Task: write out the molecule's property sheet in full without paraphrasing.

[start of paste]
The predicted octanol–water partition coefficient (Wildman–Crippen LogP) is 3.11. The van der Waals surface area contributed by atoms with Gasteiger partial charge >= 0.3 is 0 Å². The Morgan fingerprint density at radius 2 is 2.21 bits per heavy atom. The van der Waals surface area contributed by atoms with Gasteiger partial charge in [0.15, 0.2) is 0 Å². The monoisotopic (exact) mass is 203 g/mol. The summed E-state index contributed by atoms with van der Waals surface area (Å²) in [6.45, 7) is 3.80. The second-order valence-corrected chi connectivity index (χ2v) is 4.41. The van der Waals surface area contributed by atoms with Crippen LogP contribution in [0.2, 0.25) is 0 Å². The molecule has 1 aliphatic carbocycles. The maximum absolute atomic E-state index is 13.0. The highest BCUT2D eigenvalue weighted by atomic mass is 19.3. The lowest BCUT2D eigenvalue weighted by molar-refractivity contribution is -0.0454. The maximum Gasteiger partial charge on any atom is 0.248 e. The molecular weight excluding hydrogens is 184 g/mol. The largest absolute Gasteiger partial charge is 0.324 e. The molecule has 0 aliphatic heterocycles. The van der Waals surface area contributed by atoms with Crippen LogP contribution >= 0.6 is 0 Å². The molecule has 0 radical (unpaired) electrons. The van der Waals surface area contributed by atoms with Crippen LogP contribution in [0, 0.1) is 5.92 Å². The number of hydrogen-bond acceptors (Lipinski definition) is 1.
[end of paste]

The predicted octanol–water partition coefficient (Wildman–Crippen LogP) is 3.11. The van der Waals surface area contributed by atoms with Gasteiger partial charge >= 0.3 is 0 Å². The Morgan fingerprint density at radius 2 is 2.21 bits per heavy atom. The van der Waals surface area contributed by atoms with Gasteiger partial charge in [0.15, 0.2) is 0 Å². The monoisotopic (exact) mass is 203 g/mol. The summed E-state index contributed by atoms with van der Waals surface area (Å²) in [6.45, 7) is 3.80. The second-order valence-corrected chi connectivity index (χ2v) is 4.41. The van der Waals surface area contributed by atoms with Crippen LogP contribution in [0.2, 0.25) is 0 Å². The molecule has 1 aliphatic carbocycles. The maximum absolute atomic E-state index is 13.0. The highest BCUT2D eigenvalue weighted by atomic mass is 19.3. The lowest BCUT2D eigenvalue weighted by molar-refractivity contribution is -0.0454. The maximum Gasteiger partial charge on any atom is 0.248 e. The molecular weight excluding hydrogens is 184 g/mol. The largest absolute Gasteiger partial charge is 0.324 e. The molecule has 0 aliphatic heterocycles. The van der Waals surface area contributed by atoms with Crippen LogP contribution >= 0.6 is 0 Å². The molecule has 0 radical (unpaired) electrons. The van der Waals surface area contributed by atoms with Crippen LogP contribution in [0, 0.1) is 5.92 Å². The number of hydrogen-bond acceptors (Lipinski definition) is 1.